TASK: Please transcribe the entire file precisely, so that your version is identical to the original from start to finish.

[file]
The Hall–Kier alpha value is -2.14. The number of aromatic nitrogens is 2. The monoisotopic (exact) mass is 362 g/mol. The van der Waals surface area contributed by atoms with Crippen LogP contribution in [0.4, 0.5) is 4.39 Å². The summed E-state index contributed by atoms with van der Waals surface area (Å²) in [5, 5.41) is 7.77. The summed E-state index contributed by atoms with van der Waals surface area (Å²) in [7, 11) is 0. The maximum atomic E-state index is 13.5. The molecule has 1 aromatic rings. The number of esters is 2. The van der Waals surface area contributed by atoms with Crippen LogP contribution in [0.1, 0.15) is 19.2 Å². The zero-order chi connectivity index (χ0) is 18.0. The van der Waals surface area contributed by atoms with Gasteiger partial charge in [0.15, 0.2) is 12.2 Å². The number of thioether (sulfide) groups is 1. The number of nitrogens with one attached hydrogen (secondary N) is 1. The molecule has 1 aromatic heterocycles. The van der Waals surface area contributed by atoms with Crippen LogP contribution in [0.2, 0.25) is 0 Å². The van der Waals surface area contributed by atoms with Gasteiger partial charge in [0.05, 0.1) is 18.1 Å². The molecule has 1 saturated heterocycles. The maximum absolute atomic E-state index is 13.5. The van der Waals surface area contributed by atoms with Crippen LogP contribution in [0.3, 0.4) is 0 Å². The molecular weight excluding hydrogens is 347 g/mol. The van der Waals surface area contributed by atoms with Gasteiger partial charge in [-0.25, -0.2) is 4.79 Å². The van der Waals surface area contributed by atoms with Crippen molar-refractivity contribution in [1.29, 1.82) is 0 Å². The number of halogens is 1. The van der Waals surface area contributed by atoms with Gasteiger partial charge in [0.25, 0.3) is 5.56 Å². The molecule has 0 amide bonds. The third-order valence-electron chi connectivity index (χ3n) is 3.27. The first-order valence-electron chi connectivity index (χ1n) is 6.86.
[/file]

The Hall–Kier alpha value is -2.14. The number of aromatic nitrogens is 2. The monoisotopic (exact) mass is 362 g/mol. The van der Waals surface area contributed by atoms with Crippen LogP contribution in [0.4, 0.5) is 4.39 Å². The summed E-state index contributed by atoms with van der Waals surface area (Å²) in [5, 5.41) is 7.77. The summed E-state index contributed by atoms with van der Waals surface area (Å²) in [7, 11) is 0. The maximum atomic E-state index is 13.5. The molecule has 1 aromatic rings. The number of esters is 2. The van der Waals surface area contributed by atoms with Crippen LogP contribution in [0.1, 0.15) is 19.2 Å². The zero-order chi connectivity index (χ0) is 18.0. The van der Waals surface area contributed by atoms with Gasteiger partial charge in [0.15, 0.2) is 12.2 Å². The number of thioether (sulfide) groups is 1. The number of nitrogens with one attached hydrogen (secondary N) is 1. The molecule has 1 aromatic heterocycles. The van der Waals surface area contributed by atoms with Crippen LogP contribution in [0.2, 0.25) is 0 Å². The van der Waals surface area contributed by atoms with Gasteiger partial charge in [0.05, 0.1) is 18.1 Å². The molecule has 1 saturated heterocycles. The maximum absolute atomic E-state index is 13.5. The van der Waals surface area contributed by atoms with Crippen LogP contribution in [0.3, 0.4) is 0 Å². The molecular weight excluding hydrogens is 347 g/mol. The van der Waals surface area contributed by atoms with Gasteiger partial charge in [-0.25, -0.2) is 4.79 Å². The van der Waals surface area contributed by atoms with Crippen molar-refractivity contribution in [1.29, 1.82) is 0 Å². The number of halogens is 1. The van der Waals surface area contributed by atoms with Gasteiger partial charge in [0.25, 0.3) is 5.56 Å². The molecule has 0 amide bonds. The third-order valence-electron chi connectivity index (χ3n) is 3.27. The first-order valence-electron chi connectivity index (χ1n) is 6.86.